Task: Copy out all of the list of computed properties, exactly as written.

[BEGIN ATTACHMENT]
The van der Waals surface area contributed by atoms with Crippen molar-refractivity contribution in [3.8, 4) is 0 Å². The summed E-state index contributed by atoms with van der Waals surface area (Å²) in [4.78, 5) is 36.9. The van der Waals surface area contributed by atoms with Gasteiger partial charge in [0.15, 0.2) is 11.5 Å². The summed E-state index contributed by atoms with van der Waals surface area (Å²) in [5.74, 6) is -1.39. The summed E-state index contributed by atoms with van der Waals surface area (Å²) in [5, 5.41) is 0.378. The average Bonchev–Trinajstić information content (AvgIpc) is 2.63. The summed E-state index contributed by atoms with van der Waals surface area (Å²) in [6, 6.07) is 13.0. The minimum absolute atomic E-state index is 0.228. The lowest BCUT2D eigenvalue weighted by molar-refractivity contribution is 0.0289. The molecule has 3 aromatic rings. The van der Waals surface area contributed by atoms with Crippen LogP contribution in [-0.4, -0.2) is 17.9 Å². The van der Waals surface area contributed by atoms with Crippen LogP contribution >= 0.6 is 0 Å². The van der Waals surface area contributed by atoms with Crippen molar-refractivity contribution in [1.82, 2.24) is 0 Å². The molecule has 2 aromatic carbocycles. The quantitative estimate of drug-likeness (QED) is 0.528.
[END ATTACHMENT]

The van der Waals surface area contributed by atoms with Crippen molar-refractivity contribution in [3.8, 4) is 0 Å². The summed E-state index contributed by atoms with van der Waals surface area (Å²) in [4.78, 5) is 36.9. The van der Waals surface area contributed by atoms with Gasteiger partial charge in [0.15, 0.2) is 11.5 Å². The summed E-state index contributed by atoms with van der Waals surface area (Å²) in [5.74, 6) is -1.39. The summed E-state index contributed by atoms with van der Waals surface area (Å²) in [5, 5.41) is 0.378. The average Bonchev–Trinajstić information content (AvgIpc) is 2.63. The summed E-state index contributed by atoms with van der Waals surface area (Å²) in [6, 6.07) is 13.0. The minimum absolute atomic E-state index is 0.228. The lowest BCUT2D eigenvalue weighted by molar-refractivity contribution is 0.0289. The molecule has 3 aromatic rings. The van der Waals surface area contributed by atoms with Crippen LogP contribution in [-0.4, -0.2) is 17.9 Å². The van der Waals surface area contributed by atoms with Crippen LogP contribution >= 0.6 is 0 Å². The van der Waals surface area contributed by atoms with Crippen molar-refractivity contribution in [1.82, 2.24) is 0 Å². The molecule has 2 aromatic carbocycles. The quantitative estimate of drug-likeness (QED) is 0.528.